Woodland bridge

On the whole I’m really happy with the results from this outing. So much so that I moved them up my pile of stuff to scan and publish (I normally do this in a pretty strict chronological order – blame mild OCD or something:)). It means that they get published pretty close to the period of autumn in which ther were produced.

Bronica ETRSi, Zenzanon 50mm f/2.8 MC & Fujifilm Superia 100 (expired 2008). Grain2Pixel conversion.

Taken on 28 October 2020

35mm · Film photography · Photography

East and West: Two more views of the flyover

Two more photographs of the flyover that spans the Rother Valley not far from where I live. I posted a couple of medium format shots of the same location about a week ago here.

The first shows a very similar viewpoint as the previously shot image in the linked post, albeit made on a different day and with misty conditions.

Route to the centre

The second is taken from the western end of the field where it reaches the river and looking back to the east. I think this one works much better compositionally as the eye is led along the shaft of sunlight from bottom left, up the bridge support, along the curve of the road deck, and then – thanks to a lucky shadow – down into the field and to the electricity pylon. I’m really happy with this one.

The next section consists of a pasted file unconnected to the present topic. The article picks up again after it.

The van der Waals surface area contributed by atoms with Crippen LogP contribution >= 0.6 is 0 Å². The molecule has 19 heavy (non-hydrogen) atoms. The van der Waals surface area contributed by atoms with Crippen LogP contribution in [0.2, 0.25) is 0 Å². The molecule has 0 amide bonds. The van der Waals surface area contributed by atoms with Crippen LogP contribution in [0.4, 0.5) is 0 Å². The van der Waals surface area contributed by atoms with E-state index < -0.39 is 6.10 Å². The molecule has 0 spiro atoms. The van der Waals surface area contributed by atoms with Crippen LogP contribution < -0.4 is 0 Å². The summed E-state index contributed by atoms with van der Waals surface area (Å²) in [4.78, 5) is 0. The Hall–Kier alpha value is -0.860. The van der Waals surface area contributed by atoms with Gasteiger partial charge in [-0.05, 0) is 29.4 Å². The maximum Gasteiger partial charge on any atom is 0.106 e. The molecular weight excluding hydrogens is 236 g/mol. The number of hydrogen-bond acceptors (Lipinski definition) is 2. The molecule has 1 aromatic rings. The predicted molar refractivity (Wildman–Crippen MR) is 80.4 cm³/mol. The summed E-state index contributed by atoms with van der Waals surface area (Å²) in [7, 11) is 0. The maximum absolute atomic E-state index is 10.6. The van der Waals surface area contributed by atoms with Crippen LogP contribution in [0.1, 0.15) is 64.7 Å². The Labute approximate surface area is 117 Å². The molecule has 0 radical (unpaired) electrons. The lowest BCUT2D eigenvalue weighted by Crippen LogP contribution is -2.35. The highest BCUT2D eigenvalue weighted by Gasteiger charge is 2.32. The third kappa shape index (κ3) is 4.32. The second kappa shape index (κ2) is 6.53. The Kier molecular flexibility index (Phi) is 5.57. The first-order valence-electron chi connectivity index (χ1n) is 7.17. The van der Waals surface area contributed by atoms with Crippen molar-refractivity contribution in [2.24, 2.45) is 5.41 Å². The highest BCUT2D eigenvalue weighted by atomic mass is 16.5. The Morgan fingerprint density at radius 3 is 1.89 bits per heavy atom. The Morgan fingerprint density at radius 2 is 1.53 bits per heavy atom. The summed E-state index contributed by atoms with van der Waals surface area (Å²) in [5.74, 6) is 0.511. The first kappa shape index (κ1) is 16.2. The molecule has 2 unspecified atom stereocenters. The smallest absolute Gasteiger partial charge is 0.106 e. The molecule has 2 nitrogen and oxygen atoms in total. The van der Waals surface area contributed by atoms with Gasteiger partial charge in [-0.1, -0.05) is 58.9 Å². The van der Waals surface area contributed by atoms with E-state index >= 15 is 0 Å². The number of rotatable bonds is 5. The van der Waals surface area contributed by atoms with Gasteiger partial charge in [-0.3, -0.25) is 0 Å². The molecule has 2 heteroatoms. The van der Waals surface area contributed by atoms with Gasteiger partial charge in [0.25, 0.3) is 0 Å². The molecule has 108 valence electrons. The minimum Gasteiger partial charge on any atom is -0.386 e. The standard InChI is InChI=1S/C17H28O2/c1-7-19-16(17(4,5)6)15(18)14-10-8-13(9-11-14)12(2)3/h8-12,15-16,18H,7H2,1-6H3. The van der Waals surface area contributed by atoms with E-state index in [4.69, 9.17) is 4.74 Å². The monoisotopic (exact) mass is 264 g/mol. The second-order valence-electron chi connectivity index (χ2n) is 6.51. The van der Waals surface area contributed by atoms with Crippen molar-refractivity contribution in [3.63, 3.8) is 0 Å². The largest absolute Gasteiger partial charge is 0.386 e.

A road to power

Olympus OM-2n, Zuiko Auto-S 50mm f/1.8 & Ilford HP5+. Ilfotec DD-X 1+4 9mins @ 20°.

Taken on 18 September 2020

35mm · Film photography · Photography

The bridge on the River Wye

My apologies. Today’s choice of photograph was almost 100% selected so I could use such a cheesy pun as a title. 🙂

No sign of Alec Guinness here though, just people enjoying the riverbank footpath alongside the River Wye as it flows through Bakewell.

It’s one of those photos where it looks like the people in the shot are looking at you as you take the picture but which, upon closer inspection, they’re looking elsewhere. The guy appears to be testing the capacity of his pocket to breaking point!